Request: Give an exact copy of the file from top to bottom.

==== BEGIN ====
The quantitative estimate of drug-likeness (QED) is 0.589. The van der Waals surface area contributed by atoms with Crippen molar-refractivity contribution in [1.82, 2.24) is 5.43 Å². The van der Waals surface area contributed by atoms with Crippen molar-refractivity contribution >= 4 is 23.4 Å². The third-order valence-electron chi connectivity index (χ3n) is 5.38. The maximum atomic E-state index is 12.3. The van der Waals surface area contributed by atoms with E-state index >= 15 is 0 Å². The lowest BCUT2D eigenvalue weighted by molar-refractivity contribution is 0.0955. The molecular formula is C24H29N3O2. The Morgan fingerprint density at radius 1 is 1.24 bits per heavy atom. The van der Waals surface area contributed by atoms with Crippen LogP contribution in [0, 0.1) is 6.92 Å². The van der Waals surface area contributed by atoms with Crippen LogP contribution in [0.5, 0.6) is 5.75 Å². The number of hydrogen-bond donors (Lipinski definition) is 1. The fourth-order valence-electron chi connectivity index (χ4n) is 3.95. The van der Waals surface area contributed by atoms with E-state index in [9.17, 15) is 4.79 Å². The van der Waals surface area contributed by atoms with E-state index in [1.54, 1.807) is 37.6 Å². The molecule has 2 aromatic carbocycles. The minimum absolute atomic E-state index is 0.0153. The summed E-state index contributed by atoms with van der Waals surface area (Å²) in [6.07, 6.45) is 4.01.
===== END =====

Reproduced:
The quantitative estimate of drug-likeness (QED) is 0.589. The van der Waals surface area contributed by atoms with Crippen molar-refractivity contribution in [1.82, 2.24) is 5.43 Å². The van der Waals surface area contributed by atoms with Crippen molar-refractivity contribution >= 4 is 23.4 Å². The third-order valence-electron chi connectivity index (χ3n) is 5.38. The maximum atomic E-state index is 12.3. The van der Waals surface area contributed by atoms with E-state index >= 15 is 0 Å². The lowest BCUT2D eigenvalue weighted by molar-refractivity contribution is 0.0955. The molecular formula is C24H29N3O2. The Morgan fingerprint density at radius 1 is 1.24 bits per heavy atom. The van der Waals surface area contributed by atoms with Crippen LogP contribution in [0, 0.1) is 6.92 Å². The van der Waals surface area contributed by atoms with Crippen LogP contribution in [0.5, 0.6) is 5.75 Å². The number of hydrogen-bond donors (Lipinski definition) is 1. The fourth-order valence-electron chi connectivity index (χ4n) is 3.95. The van der Waals surface area contributed by atoms with E-state index in [9.17, 15) is 4.79 Å². The van der Waals surface area contributed by atoms with E-state index in [1.54, 1.807) is 37.6 Å². The molecule has 2 aromatic carbocycles. The minimum absolute atomic E-state index is 0.0153. The summed E-state index contributed by atoms with van der Waals surface area (Å²) in [6.07, 6.45) is 4.01.